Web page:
In the summer 1968, the bouncy pop tunes of Helena Bianco were all over Spain’s airwaves, and one of her top hits, “El Puente“, was the song of the summer, whimsically imagining a puente (bridge) to the island of Majorca and rhapsodising “it would be marvelous!” And it’s this song – a nostalgic favourite even of Spaniards who weren’t born when it came out (like yours truly) – that comes to mind when I think about this sun-kissed island and its capital Palma de Mallorca. Marvelous, indeed!
Though most visitors favour the largest of the Balearic Islands for its delectable beaches, non beach season here offers its own extensive delights, with a cool but comfy average temperature of 11° Celsius (52° Fahnrenheit) and a marvelous menu of history, culture, and cuisine. Its early-13th-century Gothic cathedral La Seu, for example, is one of Spain’s most impressive; its Almudaina Palace, originally built as a fortress by the Moors who once ruled these islands; and the city’s old quarter is an atmospheric mediaeval warren that’s a delight to get lost in.
Another off-season delight in Palma de Mallorca is excellent eating. There’s the simple and traditional – enjoying a sobrassada pork sausage sandwich or sugar-dusted ensaïmada pastry at a seafront café with a sunny Mediterranean view, or sitting down to a meal of Sóller prawns or other fresh-caught seafood, accompanied by a glass or two of the island’s superb wine). And there’s also world-class nouvelle Balearic cuisine that’s even garnered a few Michelin stars – four such restaurants at latest count.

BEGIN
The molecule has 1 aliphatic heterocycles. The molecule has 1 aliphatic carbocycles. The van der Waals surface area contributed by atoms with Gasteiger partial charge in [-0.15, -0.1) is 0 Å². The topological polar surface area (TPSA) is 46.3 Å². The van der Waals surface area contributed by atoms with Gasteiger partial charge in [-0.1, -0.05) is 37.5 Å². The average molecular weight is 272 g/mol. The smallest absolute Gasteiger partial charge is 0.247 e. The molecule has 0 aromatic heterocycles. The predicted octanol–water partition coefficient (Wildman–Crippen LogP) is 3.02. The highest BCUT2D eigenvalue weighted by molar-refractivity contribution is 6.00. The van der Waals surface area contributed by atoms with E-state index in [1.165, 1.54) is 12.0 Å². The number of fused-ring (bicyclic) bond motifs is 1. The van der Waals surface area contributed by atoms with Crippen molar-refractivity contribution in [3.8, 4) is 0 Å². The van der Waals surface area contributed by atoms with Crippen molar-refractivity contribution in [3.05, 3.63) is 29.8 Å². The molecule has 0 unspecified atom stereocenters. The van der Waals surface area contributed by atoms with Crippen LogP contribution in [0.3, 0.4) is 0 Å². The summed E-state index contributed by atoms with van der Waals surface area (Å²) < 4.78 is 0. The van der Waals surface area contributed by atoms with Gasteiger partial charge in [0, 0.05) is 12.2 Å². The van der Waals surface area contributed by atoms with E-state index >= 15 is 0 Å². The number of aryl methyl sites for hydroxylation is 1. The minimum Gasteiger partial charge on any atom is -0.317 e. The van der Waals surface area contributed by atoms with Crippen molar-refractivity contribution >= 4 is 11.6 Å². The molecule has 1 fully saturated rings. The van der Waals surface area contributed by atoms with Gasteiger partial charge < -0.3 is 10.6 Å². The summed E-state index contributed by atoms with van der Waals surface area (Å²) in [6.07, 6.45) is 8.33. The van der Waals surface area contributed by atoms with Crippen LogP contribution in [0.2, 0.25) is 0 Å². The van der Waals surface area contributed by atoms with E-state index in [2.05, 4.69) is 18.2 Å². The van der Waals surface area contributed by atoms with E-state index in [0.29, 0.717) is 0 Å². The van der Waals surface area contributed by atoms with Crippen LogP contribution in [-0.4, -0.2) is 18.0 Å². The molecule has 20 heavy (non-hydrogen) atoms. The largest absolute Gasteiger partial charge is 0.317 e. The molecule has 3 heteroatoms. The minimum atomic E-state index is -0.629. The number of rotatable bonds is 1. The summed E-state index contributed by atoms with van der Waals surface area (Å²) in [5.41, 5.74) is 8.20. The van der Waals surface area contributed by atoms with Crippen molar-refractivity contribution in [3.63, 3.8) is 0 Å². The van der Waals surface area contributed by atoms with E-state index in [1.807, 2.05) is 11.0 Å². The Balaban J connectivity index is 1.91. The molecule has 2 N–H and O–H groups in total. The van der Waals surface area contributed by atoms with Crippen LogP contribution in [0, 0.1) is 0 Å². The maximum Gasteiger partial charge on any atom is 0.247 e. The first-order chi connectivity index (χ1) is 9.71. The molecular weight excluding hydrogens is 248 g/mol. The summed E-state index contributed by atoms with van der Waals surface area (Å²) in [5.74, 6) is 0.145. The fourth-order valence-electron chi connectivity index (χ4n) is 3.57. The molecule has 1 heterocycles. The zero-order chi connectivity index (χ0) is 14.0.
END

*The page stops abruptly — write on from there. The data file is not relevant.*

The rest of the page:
You can also still fantastically feed your foodie soul at the city’s various covered and open-air markets such as Olivar in the Old Quarter, Santa Catalina, and Pere Garau. These aer places not just for buying exquisite Balearic products like sausages, handicrafts, and sea salts, but also rub shoulders with locals sharing tapas, pastries, wine, and frosty glasses of beer.
The Holidays in Palma
Colourful holiday lights bedeck the entire city, of course, and the imposing interior of La Seu is tarted up so prettily, with forests of intricate neules de paper (handmade cut-paper medallions) hanging amid the soaring arches and columns. If you can make it here for Christmas-Eve services, the traditional Cant de la Sibil-la (Song of the Sybil), performed here since the Middle Ages – an emotional experience, indeed.
And on New Year’s Eve the city turns out for the Festa de l’Estendard, a commemoration of the 1229 retaking of the island from the Moors by the forces of King Jaume I, with mediaeval pageantry, music, and solemn ceremonies. Locals count down to midnight in front of the city hall in the charming little Plaça de Cort, downing the traditional 12 grapes as the tower bells mark the stroke of midnight.
On Into January
If you can’t make it here in December, the first month of the new year is also full of fun and festivities, especially on the feast days of St. Anthony (the 17th) and St. Sebastian (20th), the patron saint of Majorca. They bring days of music and concerts in the streets and bonfires/barbecues in the city squares. It’s a great way to share with locals having a great time.
That’s Palma in winter – fetching, festive, and waiting for you! Come visit with Iberia.